Thermoelectric Cooling+Heating Blanket

I want to build a blanket or mattress pad that heats the head and feet areas and cools the rest of the body.

I want to achieve this with thermoelectrics: these are solid state components that use electric power to pump heat. One side becomes cold and the other side becomes hot.

Here are some thermoelectric components I ordered from Amazon: http://www.amazon.com/gp/product/B00E4GY0FC

I imagine that such a device would probably need three materials:

  • A thermal conductor to distribute the temperature treatment throughout the blanket or pad. Ideally, I could find a fabric-like or at least flexible thermal conductor with reasonable conduction speed and efficiency.
  • A thermal insulator to keep the hot and cold areas separate.
  • A surface fabric to protect the user from extreme temperatures, but still allow the temperature treatment through. This should probably be in between the insulator and the conductor material.

Any ideas or suggestions on these? I feel like the basic premise is viable, I'm serious about putting effort into this, but I suspect some feedback from more experienced people would be extremely helpful at this stage.

This is a prototype for a product that could potentially be a consumer product. The prototype has to work, but simplicity is preferable.

Is there a better web site to ask this or is this site a good choice?

I want to achieve this with thermoelectrics: these are solid state components that use electric power to pump heat. One side becomes cold and the other side becomes hot.

How do you plan to sleep on both sides?

PaulS: How do you plan to sleep on both sides?

Very funny.

The temperature from different two-sided areas of the bed pad or blanket would be thermally connected to the different sides of the thermoelectric component.

Its not funny Thermoelectric effect just mones heat from one side to another , you still have to remove or gain heat frome some sort of sink, without the sink it can only get hot.

I understand that. really... maybe a diagram will clarify?

This is a side-view of the blanket. The middle is cool. The ends (head/feet) are warm.

the black represents insulating material. the gray is the moderate conductor that would be close to the user's skin. This isn't to scale obviously.

thermodale, I see that you are serious about this.

To get low temperatures, the peltier is used, or with pressure/vacuum like in a refrigerator, or by vaporating liquids.

You have a peltier, mostly called 'TEC'. Those are not flexible and require a lot of current, and a heatsink on both sides. http://en.wikipedia.org/wiki/Thermoelectric_cooling https://www.sparkfun.com/products/10080 http://www.adafruit.com/products/1331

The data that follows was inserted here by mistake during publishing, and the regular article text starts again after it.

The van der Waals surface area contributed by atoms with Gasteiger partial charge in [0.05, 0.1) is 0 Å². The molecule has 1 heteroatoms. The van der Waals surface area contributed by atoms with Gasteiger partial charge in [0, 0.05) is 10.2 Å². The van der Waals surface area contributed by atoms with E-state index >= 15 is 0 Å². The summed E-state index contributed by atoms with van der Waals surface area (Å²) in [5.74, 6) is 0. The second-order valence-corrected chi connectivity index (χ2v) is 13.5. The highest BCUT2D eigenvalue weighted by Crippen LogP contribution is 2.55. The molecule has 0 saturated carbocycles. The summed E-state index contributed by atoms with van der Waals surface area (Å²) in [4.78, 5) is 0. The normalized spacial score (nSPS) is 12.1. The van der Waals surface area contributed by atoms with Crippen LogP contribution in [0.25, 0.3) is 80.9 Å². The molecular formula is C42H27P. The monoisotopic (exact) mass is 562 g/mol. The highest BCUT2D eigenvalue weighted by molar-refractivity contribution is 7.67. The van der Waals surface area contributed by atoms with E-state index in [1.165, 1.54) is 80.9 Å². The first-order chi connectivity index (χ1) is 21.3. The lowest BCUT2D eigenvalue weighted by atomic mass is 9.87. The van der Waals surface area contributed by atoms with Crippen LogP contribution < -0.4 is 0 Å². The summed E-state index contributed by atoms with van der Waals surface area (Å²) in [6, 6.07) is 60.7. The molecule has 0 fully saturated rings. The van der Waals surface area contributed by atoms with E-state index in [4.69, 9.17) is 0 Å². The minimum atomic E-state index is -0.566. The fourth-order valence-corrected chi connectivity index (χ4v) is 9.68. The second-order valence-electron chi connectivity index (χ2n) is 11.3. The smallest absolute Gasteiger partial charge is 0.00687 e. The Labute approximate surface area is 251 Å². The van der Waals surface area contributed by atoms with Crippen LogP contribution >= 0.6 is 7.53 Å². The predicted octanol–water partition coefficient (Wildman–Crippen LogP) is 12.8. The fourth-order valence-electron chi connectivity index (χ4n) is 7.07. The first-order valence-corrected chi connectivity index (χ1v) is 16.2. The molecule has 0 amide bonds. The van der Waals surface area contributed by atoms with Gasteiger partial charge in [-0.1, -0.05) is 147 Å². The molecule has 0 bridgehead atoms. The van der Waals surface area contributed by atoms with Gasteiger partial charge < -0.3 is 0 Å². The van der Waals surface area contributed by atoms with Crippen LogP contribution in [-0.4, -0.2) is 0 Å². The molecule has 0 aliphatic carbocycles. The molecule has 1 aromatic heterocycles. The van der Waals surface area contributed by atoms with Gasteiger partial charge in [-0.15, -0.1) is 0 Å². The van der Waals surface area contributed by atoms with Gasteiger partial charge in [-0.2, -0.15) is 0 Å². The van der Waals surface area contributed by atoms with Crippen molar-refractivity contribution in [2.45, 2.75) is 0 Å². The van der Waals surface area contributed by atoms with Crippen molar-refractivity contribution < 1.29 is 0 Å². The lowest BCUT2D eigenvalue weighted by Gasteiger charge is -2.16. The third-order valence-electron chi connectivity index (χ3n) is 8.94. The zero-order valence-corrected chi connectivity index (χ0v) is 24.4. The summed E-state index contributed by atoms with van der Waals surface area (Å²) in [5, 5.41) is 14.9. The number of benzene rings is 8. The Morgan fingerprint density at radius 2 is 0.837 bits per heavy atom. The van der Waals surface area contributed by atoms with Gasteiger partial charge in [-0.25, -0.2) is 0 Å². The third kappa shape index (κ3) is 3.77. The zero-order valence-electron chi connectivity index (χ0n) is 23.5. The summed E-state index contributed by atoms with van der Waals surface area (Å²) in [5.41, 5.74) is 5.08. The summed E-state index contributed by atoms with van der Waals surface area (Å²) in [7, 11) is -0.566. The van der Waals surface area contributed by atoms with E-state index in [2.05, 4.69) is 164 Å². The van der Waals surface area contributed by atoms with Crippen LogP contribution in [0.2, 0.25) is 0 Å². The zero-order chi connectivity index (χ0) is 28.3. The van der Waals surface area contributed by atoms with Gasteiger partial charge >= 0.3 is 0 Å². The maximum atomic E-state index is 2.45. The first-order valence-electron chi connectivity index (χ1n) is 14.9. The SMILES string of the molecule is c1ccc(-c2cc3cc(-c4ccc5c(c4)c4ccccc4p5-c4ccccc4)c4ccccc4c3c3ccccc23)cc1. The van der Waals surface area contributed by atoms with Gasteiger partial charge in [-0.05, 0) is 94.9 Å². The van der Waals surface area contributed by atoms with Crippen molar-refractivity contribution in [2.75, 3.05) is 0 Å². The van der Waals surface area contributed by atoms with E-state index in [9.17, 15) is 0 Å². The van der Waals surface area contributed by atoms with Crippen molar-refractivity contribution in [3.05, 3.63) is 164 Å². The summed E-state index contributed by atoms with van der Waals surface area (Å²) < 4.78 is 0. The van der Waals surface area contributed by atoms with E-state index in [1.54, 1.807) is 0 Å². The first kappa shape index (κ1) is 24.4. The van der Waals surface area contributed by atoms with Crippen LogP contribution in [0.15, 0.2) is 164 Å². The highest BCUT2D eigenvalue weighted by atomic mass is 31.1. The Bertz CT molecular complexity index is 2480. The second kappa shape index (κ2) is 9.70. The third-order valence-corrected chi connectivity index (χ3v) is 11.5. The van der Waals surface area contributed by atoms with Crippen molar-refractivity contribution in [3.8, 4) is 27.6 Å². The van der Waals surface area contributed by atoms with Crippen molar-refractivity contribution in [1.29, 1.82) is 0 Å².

The main problem is to get the cold and heat away from the TEC and distribute it. That would need perhaps copper plates of at least 1 or 2 mm thick. I think you can never ever do that with a fabric. If you want it to be flexible, you need a liquid to get the heat and cold from the TEC.

I suggest to buy a number of those TECs and test them. http://www.ebay.com/sch/i.html?LH_BIN=1&_from=R40&_sacat=0&_nkw=10pcs+peltier&LH_PrefLoc=2&_sop=15 They are only 2.50 dollars (inclusive shipping) When you power them, you see how much power they need, and how easy they overheat on the hot side.

When you have about 10 of them, you would need 10A or 100A. So you also need a big power supply.

I suggest to look at other options. You could use warm and cool air and pump that into perforated tubes. That way, there are no electrical wires on the mattress which is safer. You could use a unit under the bed that uses TEC modules with heat sinks to create both hot and cold air.

Instead of air you could use a fluid, and have that pumped around. With two closed circuits (one for the hot fluid and one for the cold fluid), the TEC modules can make it hotter and colder everytime the fluid passes the unit under the bed. But one day, it will start leaking. The leaking doesn't have to be very bad, the fluid is not pressurized and also some cold and hot packs have safe fluids (some are more gel-like). http://www.icepower.net/en/products/ice-power-cold-hot-pack

The tubes for the fluid can be flexible silicon tubes. The standard as used for an aquarium are 4mm inside and 6mm outside, but there are also thicker tubes.

You could try diving suppliers for information as its a common way of warming wetsuits in severe conditions. Edit

Sorry i mean drysuits. A garment is worn next to the skin with tubes in carrying water or brine .

http://en.wikipedia.org/wiki/Liquid_Cooling_and_Ventilation_Garment

Heating vests are easy to make, just a heating wire and a battery. A Cooling suit is something else. Most use air blown into a suit, others use an ice pack. This uses ice : http://www.veskimo.com/ Some use a suit with tubes and fluid through the tubes, and a backpack with a heat exchanger with a peltier. But I can not find a good working example for that. Or you can wear a refrigirator on your back : http://stsl.gatech.edu/research-wearable.html